Prince : 1999

dam-funk toeachizown review

Appreciation of Prince is always more fully rendered by the fluid movement of bodies. The clumsy groping of language seems particularly ill adapted to the task. 1999 demands to be expressed visually and physically. It has crossed my mind that I should simply depict the movements, fluid to the imagination of their purveyors, of a group of people in a dimmed living room, all of them slightly licentious with intoxication, all of them feeling the groove that is 1999. From time to time a few of them sneak away to safeguard their buzzes; others sneak away to be rid of whatever sexuality the dancing has not exorcised. No. That is an experience all too many of us know first hand and one that we are perhaps less than keen to relive. This album has insinuated itself into the drunken workings of a vast number of social and age groups, an all but comprehensive listing of sub-cultures in any number of countries.

There is Prince and then there is what is un-Prince. This is a point only magnified by the massive thrust of ephemeral dance songs churned out in the cocaine and synthesizer haze that was the 1980s. The adjective which most readily calls to mind Prince is “funky.” Second adjective: “sexual,” as in the eerie sexuality of “Little Red Corvette” and its creepy, Bolan-esque car/woman synthesis. “You must be a limousine” always sets my mind to wander the intricacies of this unification. In any case, these two commodities are very much in effect on 1999, which is really the best album to go to for a Prince fix. Soon after Purple Rain would turn him into an illimitable super star, but for the funk and the sex and the improvised dance party, it pales in comparison.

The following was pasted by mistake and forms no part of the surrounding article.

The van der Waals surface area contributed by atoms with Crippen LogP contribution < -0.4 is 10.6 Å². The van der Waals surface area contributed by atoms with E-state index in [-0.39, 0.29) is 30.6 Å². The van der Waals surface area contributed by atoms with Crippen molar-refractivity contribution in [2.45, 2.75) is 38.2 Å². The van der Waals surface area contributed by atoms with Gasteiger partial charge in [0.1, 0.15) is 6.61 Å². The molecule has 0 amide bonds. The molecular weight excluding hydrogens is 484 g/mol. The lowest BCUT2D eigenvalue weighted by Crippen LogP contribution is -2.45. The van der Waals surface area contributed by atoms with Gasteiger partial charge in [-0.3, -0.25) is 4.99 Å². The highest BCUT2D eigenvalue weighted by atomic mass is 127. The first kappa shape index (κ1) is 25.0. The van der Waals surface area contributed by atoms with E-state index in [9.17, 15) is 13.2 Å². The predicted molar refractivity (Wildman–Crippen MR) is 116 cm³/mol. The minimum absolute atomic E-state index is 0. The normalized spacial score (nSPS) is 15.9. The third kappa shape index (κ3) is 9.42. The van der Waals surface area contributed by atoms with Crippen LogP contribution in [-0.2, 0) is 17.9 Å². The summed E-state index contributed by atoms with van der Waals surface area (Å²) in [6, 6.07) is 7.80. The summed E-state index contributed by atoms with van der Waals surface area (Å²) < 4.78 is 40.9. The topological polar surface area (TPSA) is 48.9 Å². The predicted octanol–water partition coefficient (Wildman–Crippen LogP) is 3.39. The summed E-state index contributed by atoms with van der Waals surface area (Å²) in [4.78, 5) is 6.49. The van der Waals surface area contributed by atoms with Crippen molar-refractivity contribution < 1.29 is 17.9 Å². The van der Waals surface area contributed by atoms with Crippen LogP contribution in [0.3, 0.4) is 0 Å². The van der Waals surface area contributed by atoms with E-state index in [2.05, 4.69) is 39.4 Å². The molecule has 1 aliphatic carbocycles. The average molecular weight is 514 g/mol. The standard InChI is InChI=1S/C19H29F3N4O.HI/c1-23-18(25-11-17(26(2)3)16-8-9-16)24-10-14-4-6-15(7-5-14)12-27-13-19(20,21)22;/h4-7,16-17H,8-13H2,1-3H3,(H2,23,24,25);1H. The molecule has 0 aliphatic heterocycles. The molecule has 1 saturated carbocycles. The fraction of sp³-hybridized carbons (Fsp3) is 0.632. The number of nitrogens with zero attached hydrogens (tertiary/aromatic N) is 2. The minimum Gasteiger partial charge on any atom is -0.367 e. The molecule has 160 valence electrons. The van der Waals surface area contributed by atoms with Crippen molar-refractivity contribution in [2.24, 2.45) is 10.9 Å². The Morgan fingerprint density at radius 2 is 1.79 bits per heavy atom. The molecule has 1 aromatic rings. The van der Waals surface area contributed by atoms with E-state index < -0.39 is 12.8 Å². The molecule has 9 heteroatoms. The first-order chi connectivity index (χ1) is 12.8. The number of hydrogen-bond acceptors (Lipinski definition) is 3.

And maybe it is true that a lot of this sounds a bit dated, but it is also true that this criticism can be countered with an influx of intoxicant substances and the right group of people out to have a night of it. “Delirious” is ample evidence of this; with its weird Ghostbusters synth-line it begs to be thrown onto the slag heap of the ’80s, but the sheer indefinable brilliance of Prince saves it from this fate. It is, to be sure, an idiosyncratic brilliance and one which I would recommend only in small and widely-spaced doses at this juncture of human and musical history.

The core of the Prince argument, as stated on “Let’s Pretend We’re Married,” is “There ain’t nothing wrong if it feels all right.” This is the departure point for the entire Prince experience. It is something one has to convince herself of before she can fully give herself up to the necessary mayhem demanded by 1999. Let us not forget that Prince had the gall and astonishing foresight to write an anthem for the procession into the 21st century over a decade before it was necessary. And let us remember him for that in addition to the odd situations that we may have been in when his records were playing and playing and playing.

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